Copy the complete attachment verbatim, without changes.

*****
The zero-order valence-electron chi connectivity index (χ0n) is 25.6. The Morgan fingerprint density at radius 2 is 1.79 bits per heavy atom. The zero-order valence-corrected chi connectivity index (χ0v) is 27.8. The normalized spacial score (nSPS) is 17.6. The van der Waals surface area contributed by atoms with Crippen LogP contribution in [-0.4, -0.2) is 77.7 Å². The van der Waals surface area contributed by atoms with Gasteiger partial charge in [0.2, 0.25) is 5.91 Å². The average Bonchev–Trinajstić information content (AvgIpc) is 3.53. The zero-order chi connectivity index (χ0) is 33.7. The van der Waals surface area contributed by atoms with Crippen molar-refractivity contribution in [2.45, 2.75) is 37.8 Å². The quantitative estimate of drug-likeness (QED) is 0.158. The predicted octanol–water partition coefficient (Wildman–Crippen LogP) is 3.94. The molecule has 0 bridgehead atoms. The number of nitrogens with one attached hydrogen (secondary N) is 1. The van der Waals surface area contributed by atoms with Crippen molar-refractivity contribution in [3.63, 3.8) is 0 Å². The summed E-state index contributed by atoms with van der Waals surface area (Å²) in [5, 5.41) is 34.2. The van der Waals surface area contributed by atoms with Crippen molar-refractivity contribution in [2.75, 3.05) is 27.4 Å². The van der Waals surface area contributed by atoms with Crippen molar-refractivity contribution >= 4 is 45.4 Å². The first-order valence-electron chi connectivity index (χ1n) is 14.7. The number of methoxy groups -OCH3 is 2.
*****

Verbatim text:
The zero-order valence-electron chi connectivity index (χ0n) is 25.6. The Morgan fingerprint density at radius 2 is 1.79 bits per heavy atom. The zero-order valence-corrected chi connectivity index (χ0v) is 27.8. The normalized spacial score (nSPS) is 17.6. The van der Waals surface area contributed by atoms with Crippen LogP contribution in [-0.4, -0.2) is 77.7 Å². The van der Waals surface area contributed by atoms with Gasteiger partial charge in [0.2, 0.25) is 5.91 Å². The average Bonchev–Trinajstić information content (AvgIpc) is 3.53. The zero-order chi connectivity index (χ0) is 33.7. The van der Waals surface area contributed by atoms with Crippen molar-refractivity contribution in [2.45, 2.75) is 37.8 Å². The quantitative estimate of drug-likeness (QED) is 0.158. The predicted octanol–water partition coefficient (Wildman–Crippen LogP) is 3.94. The molecule has 0 bridgehead atoms. The number of nitrogens with one attached hydrogen (secondary N) is 1. The van der Waals surface area contributed by atoms with Crippen molar-refractivity contribution in [3.63, 3.8) is 0 Å². The summed E-state index contributed by atoms with van der Waals surface area (Å²) in [5, 5.41) is 34.2. The van der Waals surface area contributed by atoms with Crippen molar-refractivity contribution in [2.75, 3.05) is 27.4 Å². The van der Waals surface area contributed by atoms with Crippen molar-refractivity contribution >= 4 is 45.4 Å². The first-order valence-electron chi connectivity index (χ1n) is 14.7. The number of methoxy groups -OCH3 is 2.